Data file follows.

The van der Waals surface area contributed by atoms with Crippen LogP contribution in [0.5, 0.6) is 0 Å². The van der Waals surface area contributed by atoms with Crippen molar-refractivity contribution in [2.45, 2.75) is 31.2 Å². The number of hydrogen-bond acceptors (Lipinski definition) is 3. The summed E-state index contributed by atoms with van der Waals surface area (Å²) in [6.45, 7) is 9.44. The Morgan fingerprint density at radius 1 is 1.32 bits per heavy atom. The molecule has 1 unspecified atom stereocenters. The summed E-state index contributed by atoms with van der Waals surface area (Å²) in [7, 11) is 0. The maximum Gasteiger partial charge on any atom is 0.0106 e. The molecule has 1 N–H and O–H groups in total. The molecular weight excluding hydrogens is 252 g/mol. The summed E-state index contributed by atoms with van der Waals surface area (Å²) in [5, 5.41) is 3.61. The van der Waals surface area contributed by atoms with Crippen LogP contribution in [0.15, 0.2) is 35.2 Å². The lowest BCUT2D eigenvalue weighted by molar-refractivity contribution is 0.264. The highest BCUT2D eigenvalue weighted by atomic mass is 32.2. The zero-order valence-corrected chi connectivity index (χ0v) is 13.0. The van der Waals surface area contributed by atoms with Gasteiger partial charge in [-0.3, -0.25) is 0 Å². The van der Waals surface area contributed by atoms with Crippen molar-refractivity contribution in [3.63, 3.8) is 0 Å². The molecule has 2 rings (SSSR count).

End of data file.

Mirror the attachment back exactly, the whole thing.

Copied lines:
The van der Waals surface area contributed by atoms with Crippen LogP contribution in [0.5, 0.6) is 0 Å². The van der Waals surface area contributed by atoms with Crippen molar-refractivity contribution in [2.45, 2.75) is 31.2 Å². The number of hydrogen-bond acceptors (Lipinski definition) is 3. The summed E-state index contributed by atoms with van der Waals surface area (Å²) in [6.45, 7) is 9.44. The Morgan fingerprint density at radius 1 is 1.32 bits per heavy atom. The molecule has 1 unspecified atom stereocenters. The summed E-state index contributed by atoms with van der Waals surface area (Å²) in [7, 11) is 0. The maximum Gasteiger partial charge on any atom is 0.0106 e. The molecule has 1 N–H and O–H groups in total. The molecular weight excluding hydrogens is 252 g/mol. The summed E-state index contributed by atoms with van der Waals surface area (Å²) in [5, 5.41) is 3.61. The van der Waals surface area contributed by atoms with Crippen LogP contribution in [0.15, 0.2) is 35.2 Å². The lowest BCUT2D eigenvalue weighted by molar-refractivity contribution is 0.264. The highest BCUT2D eigenvalue weighted by atomic mass is 32.2. The zero-order valence-corrected chi connectivity index (χ0v) is 13.0. The van der Waals surface area contributed by atoms with Gasteiger partial charge in [-0.3, -0.25) is 0 Å². The van der Waals surface area contributed by atoms with Crippen molar-refractivity contribution in [3.63, 3.8) is 0 Å². The molecule has 2 rings (SSSR count).